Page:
As for the man he was and how well people of his time knew him… By most accounts he wasn’t a very likeable guy. His wife was very religious and this made him somewhat “preachy” – the opposite of the quietly devout Franz Josef. He was brusque and didn’t laugh a lot. But he was energetic and had big plans for the Empire.
He also caused a stir by marrying out of royalty. He begged his uncle, the Emperor, to allow him to marry Sophie Chotek, a Czech aristocrat who was, nevertheless, far below the rank of a Habsburg Emperor-to-be. Franz Josef eventually allowed them to have a Morganatic marriage, in which he acknowledged that she would never be styled “Empress of Austria-Hungary” and that his children by her would never inherit the title of Emperor.
Wawro, Geoffrey. A Mad Catastrophe: The Outbreak of World War I and the Collapse of the Habsburg Empire.
Rothenberg, The Army of Francis Joseph
Deak, Beyond Nationalism, A Social and Political History of the Habsburg Officer Corps.
Williamson, Austria-Hungary and the Origins of the First World War
Massed infantry attacks in the Great War were typically carried out for one of the following reasons:
- To apply pressure on a certain part of the enemy’s line to prevent those troops from being able to rotate out and reinforce another sector (as in the Somme Offensive of 1916, for example; the British push in the summer was intended in part to stem the flow of German reinforcements being sent to the ongoing siege of Verdun).
- To wear down the enemy through sheer, dogged attrition.
- Plenty of attacks were done in hopes of taking certain ground (ridges, bottlenecks, etc.) that would make a breakthrough easier in the future.
(A typical infantry assault on the Western Front from a British perspective.)
First, it had to be decided where the attack was going to take place. Not just anywhere was worth the effort. Would the ground achieved in a theoretical victory be worth holding? Would the topography of the region lead to the creation of indefensible salients? What type of troops do we have on the opposing side? Prussians? Bavarians? Saxons? Have they just rotated in, or have they been there for a while? What have they been doing themselves while they’ve been there? What’s the weather going to be like? What attacks are being planned for nearby sectors? What kind of support can we expect? These are just some of the questions that had to be asked.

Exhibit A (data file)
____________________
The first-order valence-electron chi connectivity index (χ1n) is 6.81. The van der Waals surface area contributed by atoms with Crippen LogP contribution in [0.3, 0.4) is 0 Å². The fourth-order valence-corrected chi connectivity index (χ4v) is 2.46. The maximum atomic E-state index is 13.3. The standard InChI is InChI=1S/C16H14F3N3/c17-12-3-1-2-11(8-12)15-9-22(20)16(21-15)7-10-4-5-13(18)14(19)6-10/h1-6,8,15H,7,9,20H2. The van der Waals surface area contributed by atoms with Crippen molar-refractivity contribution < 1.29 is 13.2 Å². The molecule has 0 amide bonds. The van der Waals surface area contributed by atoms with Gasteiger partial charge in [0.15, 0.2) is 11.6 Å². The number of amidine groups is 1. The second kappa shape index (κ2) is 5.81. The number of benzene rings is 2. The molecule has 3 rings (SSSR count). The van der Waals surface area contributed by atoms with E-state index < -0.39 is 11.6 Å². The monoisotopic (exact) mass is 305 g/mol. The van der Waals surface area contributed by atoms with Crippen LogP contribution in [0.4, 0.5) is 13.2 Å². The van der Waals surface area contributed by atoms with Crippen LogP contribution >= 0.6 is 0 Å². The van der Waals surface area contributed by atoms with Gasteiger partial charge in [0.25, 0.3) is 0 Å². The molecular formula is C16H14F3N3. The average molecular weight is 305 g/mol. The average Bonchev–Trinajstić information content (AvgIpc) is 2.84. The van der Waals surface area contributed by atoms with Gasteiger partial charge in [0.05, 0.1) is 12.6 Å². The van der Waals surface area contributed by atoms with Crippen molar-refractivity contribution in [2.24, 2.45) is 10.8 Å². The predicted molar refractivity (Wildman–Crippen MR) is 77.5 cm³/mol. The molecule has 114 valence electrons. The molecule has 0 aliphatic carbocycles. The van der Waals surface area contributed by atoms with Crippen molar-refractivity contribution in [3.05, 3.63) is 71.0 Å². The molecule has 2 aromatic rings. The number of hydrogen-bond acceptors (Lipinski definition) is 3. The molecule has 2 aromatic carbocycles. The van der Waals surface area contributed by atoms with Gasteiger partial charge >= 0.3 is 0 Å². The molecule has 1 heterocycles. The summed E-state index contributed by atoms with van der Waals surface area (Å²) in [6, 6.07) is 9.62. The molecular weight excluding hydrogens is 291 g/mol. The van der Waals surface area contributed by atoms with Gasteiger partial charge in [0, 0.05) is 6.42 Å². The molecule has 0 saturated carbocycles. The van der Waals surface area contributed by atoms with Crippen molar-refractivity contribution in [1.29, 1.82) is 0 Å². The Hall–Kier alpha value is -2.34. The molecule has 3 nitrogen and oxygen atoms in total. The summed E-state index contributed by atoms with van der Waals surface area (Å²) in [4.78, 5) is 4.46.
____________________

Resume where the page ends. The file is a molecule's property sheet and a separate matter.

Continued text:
Once a sector for the attack had been chosen, the preparations had to begin. Parties of men from the forward line would go out at night to ensure that there were sufficient (though not obvious) gaps at precisely-determined spots in their own line’s barbed wire installations to allow everyone to get through once the attack began. They’d also ever-so-cautiously try to creep up to the enemy wire and cut holes in it, too, for the same purpose. Ammo stores had to be checked and rechecked, equipment thoroughly inspected, all the stuff you’d expect. I won’t bore you with the cleaning protocols in the trench itself.
Now, “surprise” attacks in any sense that we might currently mean when using the term were basically impossible in the Great War, at least on the Western Front. If the enemy didn’t notice the increased bustle in your forward lines – not to mention lots of new troops being brought up to support the attack if it was going to be a large one – he sure as hell couldn’t fail to notice the artillery barrage that would typically precede the attack.
The nature and intention of such barrages varied from case to case, and there were different schools of thought as to how best to employ them even at that. They were necessary as a prelude to an infantry advance because walking into a wall of alert, functioning machine gun nests is not a way to win a war. The barrage would keep the enemy’s heads down while the troops would muster, and would throw the enemy line into a state of disruption and chaos on a practical level. Even a limited barrage of only a few minutes’ duration was useful; the machine guns employed by the Germans at the time could only effectively rotate 30 degrees, so knocking out even a couple of them could create “safe zones” towards which the infantry could proceed to punch through. They’d still have to contend with rifle and small-arms fire, but that was a reality all along the line.